There are some situations when two or more property transactions that involve the same buyer and seller are treated as being 'linked' for Stamp Duty Land Tax (SDLT) purposes. People connected to a buyer or seller can count as being the same buyer or seller.
If two or more transactions are treated as linked then the buyer must pay any SDLT due on the total value of all the linked transactions. This may mean that they have to pay a higher rate of SDLT than if the transactions had been treated individually.
This guide will help you to understand when two or more transactions are linked. It explains the different ways that transactions might be linked and how this affects the SDLT position.
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HM Revenue & Customs (HMRC) will consider transactions to be linked if all of the following apply:
Two or more transactions can be linked if they involve the same buyer and seller or someone who's connected to them.
The definition of a connected person is quite broad. For example, it could be a relative like a brother or sister, a parent or a grandparent. Or it could be a husband, wife or civil partner - or perhaps one of their relatives. If the buyer or seller is a business, a connected person would include business partners and their relatives. It also includes companies and groups of companies who are connected to the business.
Read the related sections below for examples of when transactions are linked as part of the same arrangement or linked because they're part of a series of transactions. How and when an SDLT return must be made differs depending on the type of link it is.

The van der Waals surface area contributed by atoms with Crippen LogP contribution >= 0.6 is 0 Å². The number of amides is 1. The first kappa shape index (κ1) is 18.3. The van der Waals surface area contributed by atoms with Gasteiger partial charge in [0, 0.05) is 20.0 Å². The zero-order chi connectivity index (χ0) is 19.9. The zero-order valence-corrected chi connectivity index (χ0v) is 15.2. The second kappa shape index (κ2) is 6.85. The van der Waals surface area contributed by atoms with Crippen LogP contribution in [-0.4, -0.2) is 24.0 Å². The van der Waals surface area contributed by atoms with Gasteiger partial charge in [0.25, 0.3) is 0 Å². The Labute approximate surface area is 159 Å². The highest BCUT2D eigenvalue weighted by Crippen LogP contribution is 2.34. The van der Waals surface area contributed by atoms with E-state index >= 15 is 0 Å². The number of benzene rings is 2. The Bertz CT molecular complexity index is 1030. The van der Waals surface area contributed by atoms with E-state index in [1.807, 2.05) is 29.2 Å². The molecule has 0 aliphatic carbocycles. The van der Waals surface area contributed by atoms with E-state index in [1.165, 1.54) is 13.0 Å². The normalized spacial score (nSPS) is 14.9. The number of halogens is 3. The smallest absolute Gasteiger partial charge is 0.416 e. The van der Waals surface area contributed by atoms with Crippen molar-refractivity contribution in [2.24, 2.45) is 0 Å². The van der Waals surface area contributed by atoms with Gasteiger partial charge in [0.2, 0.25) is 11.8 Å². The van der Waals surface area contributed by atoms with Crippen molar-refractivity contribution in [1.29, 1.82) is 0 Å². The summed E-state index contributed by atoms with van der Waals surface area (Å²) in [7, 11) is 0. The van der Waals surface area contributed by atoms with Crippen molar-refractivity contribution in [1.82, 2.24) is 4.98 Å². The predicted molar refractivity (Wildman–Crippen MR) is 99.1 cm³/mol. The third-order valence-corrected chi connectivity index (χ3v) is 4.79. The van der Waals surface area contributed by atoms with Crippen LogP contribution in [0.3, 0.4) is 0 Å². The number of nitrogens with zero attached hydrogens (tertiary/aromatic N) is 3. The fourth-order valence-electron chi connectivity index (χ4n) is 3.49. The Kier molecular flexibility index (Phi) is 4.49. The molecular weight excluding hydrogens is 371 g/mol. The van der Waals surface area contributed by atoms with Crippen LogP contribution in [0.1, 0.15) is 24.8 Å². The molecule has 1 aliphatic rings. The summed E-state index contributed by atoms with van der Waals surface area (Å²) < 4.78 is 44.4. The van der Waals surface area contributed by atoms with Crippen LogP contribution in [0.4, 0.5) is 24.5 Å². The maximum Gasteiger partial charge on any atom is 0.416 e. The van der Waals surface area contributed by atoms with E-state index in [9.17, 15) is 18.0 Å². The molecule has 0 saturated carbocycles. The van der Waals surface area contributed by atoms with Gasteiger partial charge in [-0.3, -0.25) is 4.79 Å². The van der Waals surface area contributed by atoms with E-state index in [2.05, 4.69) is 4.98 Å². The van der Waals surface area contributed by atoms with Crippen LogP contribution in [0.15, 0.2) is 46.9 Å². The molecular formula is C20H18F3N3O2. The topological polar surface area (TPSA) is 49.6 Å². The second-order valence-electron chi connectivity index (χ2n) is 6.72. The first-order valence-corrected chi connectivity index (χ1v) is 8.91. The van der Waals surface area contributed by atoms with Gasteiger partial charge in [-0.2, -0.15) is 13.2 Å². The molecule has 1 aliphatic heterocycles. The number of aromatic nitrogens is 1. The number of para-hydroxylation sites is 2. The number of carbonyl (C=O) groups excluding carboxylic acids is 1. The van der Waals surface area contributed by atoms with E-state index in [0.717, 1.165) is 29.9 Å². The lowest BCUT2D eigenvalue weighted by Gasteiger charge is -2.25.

It’s up to the buyer to decide which type of linked transaction applies.
Some transactions are linked because they're part of the same single arrangement or scheme. It makes no difference whether or not they're separately documented. So even if each transaction has a separate contract, if the purchases are part of the same deal then they're treated as being linked for the purpose of SDLT.
For example, if a residential property was sold in such a way that Mrs Smith purchased the house but her husband Mr Smith bought the garden, the two transactions would be linked. This is because Mr and Mrs Smith are connected people and they're buying things from the same seller as part of a single deal.
Because the two transactions are linked as part of a single arrangement, they're treated as one transaction for SDLT purposes. The chargeable consideration for the individual transactions are added together and SDLT is payable at the appropriate rate on the total if it exceeds the threshold.
Sometimes a purchase is followed by one or more related purchases. If there's something to link all the transactions together then they're treated as linked transactions for SDLT. There's no limit on the length of time between the transactions.
For example, a property speculator might agree to buy three new houses from a builder. The builder offers a special price for the houses because the speculator agrees in advance to buy three. It's agreed that the buyer will pay £180,000 for each house once it's complete.
In this example, the three transactions are linked as part of a series. So SDLT is payable on the total chargeable consideration of the three transactions - £540,000. The buyer pays SDLT at 4 per cent on £540,000, which is £21,600. If each individual transaction has a different effective date, a separate SDLT return will be needed for each.